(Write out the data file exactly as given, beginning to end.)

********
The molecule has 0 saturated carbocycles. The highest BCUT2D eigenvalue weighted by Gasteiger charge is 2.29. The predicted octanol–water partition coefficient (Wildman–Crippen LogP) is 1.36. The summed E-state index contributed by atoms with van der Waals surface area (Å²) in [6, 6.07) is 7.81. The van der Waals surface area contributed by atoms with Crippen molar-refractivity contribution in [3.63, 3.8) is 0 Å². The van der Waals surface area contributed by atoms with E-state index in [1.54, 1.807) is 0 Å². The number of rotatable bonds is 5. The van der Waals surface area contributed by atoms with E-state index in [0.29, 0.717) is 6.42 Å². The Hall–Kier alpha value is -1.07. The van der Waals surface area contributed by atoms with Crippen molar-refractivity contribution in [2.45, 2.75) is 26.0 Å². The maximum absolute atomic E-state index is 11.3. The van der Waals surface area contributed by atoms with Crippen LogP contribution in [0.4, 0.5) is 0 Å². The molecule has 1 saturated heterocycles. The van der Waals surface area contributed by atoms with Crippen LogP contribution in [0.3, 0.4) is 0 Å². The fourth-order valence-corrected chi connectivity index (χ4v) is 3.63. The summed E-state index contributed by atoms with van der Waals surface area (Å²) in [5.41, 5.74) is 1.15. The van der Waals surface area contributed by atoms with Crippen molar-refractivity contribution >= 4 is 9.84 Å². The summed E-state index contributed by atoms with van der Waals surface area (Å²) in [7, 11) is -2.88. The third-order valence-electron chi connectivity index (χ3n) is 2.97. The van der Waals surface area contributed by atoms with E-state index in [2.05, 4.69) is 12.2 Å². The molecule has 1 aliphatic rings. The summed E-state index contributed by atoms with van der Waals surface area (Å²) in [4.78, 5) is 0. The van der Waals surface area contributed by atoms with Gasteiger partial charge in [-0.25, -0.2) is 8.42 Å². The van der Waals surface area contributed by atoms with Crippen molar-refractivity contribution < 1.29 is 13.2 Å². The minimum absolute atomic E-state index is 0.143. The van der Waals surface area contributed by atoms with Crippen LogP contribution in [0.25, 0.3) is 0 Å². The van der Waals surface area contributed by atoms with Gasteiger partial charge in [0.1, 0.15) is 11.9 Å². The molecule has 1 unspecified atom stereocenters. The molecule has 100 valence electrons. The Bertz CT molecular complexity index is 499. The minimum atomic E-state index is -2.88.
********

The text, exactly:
The molecule has 0 saturated carbocycles. The highest BCUT2D eigenvalue weighted by Gasteiger charge is 2.29. The predicted octanol–water partition coefficient (Wildman–Crippen LogP) is 1.36. The summed E-state index contributed by atoms with van der Waals surface area (Å²) in [6, 6.07) is 7.81. The van der Waals surface area contributed by atoms with Crippen molar-refractivity contribution in [3.63, 3.8) is 0 Å². The van der Waals surface area contributed by atoms with E-state index in [1.54, 1.807) is 0 Å². The number of rotatable bonds is 5. The van der Waals surface area contributed by atoms with E-state index in [0.29, 0.717) is 6.42 Å². The Hall–Kier alpha value is -1.07. The van der Waals surface area contributed by atoms with Crippen molar-refractivity contribution in [2.45, 2.75) is 26.0 Å². The maximum absolute atomic E-state index is 11.3. The van der Waals surface area contributed by atoms with Crippen LogP contribution in [0.4, 0.5) is 0 Å². The molecule has 1 saturated heterocycles. The van der Waals surface area contributed by atoms with Crippen LogP contribution in [0.3, 0.4) is 0 Å². The fourth-order valence-corrected chi connectivity index (χ4v) is 3.63. The summed E-state index contributed by atoms with van der Waals surface area (Å²) in [5.41, 5.74) is 1.15. The van der Waals surface area contributed by atoms with Crippen molar-refractivity contribution >= 4 is 9.84 Å². The summed E-state index contributed by atoms with van der Waals surface area (Å²) in [7, 11) is -2.88. The third-order valence-electron chi connectivity index (χ3n) is 2.97. The van der Waals surface area contributed by atoms with E-state index in [2.05, 4.69) is 12.2 Å². The molecule has 1 aliphatic rings. The summed E-state index contributed by atoms with van der Waals surface area (Å²) in [4.78, 5) is 0. The van der Waals surface area contributed by atoms with Gasteiger partial charge in [-0.25, -0.2) is 8.42 Å². The van der Waals surface area contributed by atoms with Crippen molar-refractivity contribution < 1.29 is 13.2 Å². The minimum absolute atomic E-state index is 0.143. The van der Waals surface area contributed by atoms with Crippen LogP contribution in [0.25, 0.3) is 0 Å². The van der Waals surface area contributed by atoms with Gasteiger partial charge in [0.1, 0.15) is 11.9 Å². The molecule has 1 unspecified atom stereocenters. The molecule has 100 valence electrons. The Bertz CT molecular complexity index is 499. The minimum atomic E-state index is -2.88.